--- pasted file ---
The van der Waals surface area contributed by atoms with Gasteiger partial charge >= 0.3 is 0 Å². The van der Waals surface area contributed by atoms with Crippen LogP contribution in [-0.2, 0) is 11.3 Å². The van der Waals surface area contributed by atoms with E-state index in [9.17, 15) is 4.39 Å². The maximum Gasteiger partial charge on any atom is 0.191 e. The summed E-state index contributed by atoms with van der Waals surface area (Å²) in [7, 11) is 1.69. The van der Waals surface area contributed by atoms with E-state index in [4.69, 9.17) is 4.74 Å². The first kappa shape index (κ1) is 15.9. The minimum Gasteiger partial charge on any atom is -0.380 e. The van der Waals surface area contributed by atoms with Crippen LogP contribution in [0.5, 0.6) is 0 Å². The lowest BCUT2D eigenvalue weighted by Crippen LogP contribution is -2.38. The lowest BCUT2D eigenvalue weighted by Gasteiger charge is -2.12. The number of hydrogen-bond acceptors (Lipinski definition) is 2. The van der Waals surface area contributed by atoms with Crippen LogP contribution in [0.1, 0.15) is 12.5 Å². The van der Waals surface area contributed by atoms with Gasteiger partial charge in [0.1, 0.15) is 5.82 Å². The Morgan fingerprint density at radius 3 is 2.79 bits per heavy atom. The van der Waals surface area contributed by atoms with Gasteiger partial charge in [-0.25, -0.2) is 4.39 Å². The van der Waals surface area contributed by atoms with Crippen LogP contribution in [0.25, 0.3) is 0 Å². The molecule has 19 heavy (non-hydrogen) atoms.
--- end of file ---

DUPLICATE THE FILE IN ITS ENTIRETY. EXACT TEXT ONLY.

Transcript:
The van der Waals surface area contributed by atoms with Gasteiger partial charge >= 0.3 is 0 Å². The van der Waals surface area contributed by atoms with Crippen LogP contribution in [-0.2, 0) is 11.3 Å². The van der Waals surface area contributed by atoms with E-state index in [9.17, 15) is 4.39 Å². The maximum Gasteiger partial charge on any atom is 0.191 e. The summed E-state index contributed by atoms with van der Waals surface area (Å²) in [7, 11) is 1.69. The van der Waals surface area contributed by atoms with E-state index in [4.69, 9.17) is 4.74 Å². The first kappa shape index (κ1) is 15.9. The minimum Gasteiger partial charge on any atom is -0.380 e. The van der Waals surface area contributed by atoms with Crippen LogP contribution in [0.5, 0.6) is 0 Å². The lowest BCUT2D eigenvalue weighted by Crippen LogP contribution is -2.38. The lowest BCUT2D eigenvalue weighted by Gasteiger charge is -2.12. The number of hydrogen-bond acceptors (Lipinski definition) is 2. The van der Waals surface area contributed by atoms with Crippen LogP contribution in [0.1, 0.15) is 12.5 Å². The van der Waals surface area contributed by atoms with Gasteiger partial charge in [0.1, 0.15) is 5.82 Å². The Morgan fingerprint density at radius 3 is 2.79 bits per heavy atom. The van der Waals surface area contributed by atoms with Gasteiger partial charge in [-0.25, -0.2) is 4.39 Å². The van der Waals surface area contributed by atoms with Crippen LogP contribution in [0.25, 0.3) is 0 Å². The molecule has 19 heavy (non-hydrogen) atoms.